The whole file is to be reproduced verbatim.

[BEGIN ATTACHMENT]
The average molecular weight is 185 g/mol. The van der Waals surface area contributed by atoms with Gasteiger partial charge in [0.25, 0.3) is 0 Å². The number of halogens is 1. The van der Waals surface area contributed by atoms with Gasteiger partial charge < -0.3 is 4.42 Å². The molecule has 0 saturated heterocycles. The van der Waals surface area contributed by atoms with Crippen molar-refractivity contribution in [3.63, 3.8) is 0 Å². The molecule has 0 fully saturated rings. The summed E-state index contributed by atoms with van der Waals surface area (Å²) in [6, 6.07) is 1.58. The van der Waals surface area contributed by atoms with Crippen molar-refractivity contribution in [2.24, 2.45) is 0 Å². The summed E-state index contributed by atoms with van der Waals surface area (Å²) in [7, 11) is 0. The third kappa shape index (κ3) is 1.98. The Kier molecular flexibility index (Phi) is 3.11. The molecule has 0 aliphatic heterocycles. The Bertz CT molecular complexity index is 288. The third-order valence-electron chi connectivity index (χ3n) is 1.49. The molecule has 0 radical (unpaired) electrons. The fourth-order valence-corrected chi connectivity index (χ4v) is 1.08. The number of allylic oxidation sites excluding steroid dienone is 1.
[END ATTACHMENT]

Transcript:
The average molecular weight is 185 g/mol. The van der Waals surface area contributed by atoms with Gasteiger partial charge in [0.25, 0.3) is 0 Å². The number of halogens is 1. The van der Waals surface area contributed by atoms with Gasteiger partial charge < -0.3 is 4.42 Å². The molecule has 0 saturated heterocycles. The van der Waals surface area contributed by atoms with Crippen molar-refractivity contribution in [3.63, 3.8) is 0 Å². The molecule has 0 fully saturated rings. The summed E-state index contributed by atoms with van der Waals surface area (Å²) in [6, 6.07) is 1.58. The van der Waals surface area contributed by atoms with Crippen molar-refractivity contribution in [2.24, 2.45) is 0 Å². The summed E-state index contributed by atoms with van der Waals surface area (Å²) in [7, 11) is 0. The third kappa shape index (κ3) is 1.98. The Kier molecular flexibility index (Phi) is 3.11. The molecule has 0 aliphatic heterocycles. The Bertz CT molecular complexity index is 288. The third-order valence-electron chi connectivity index (χ3n) is 1.49. The molecule has 0 radical (unpaired) electrons. The fourth-order valence-corrected chi connectivity index (χ4v) is 1.08. The number of allylic oxidation sites excluding steroid dienone is 1.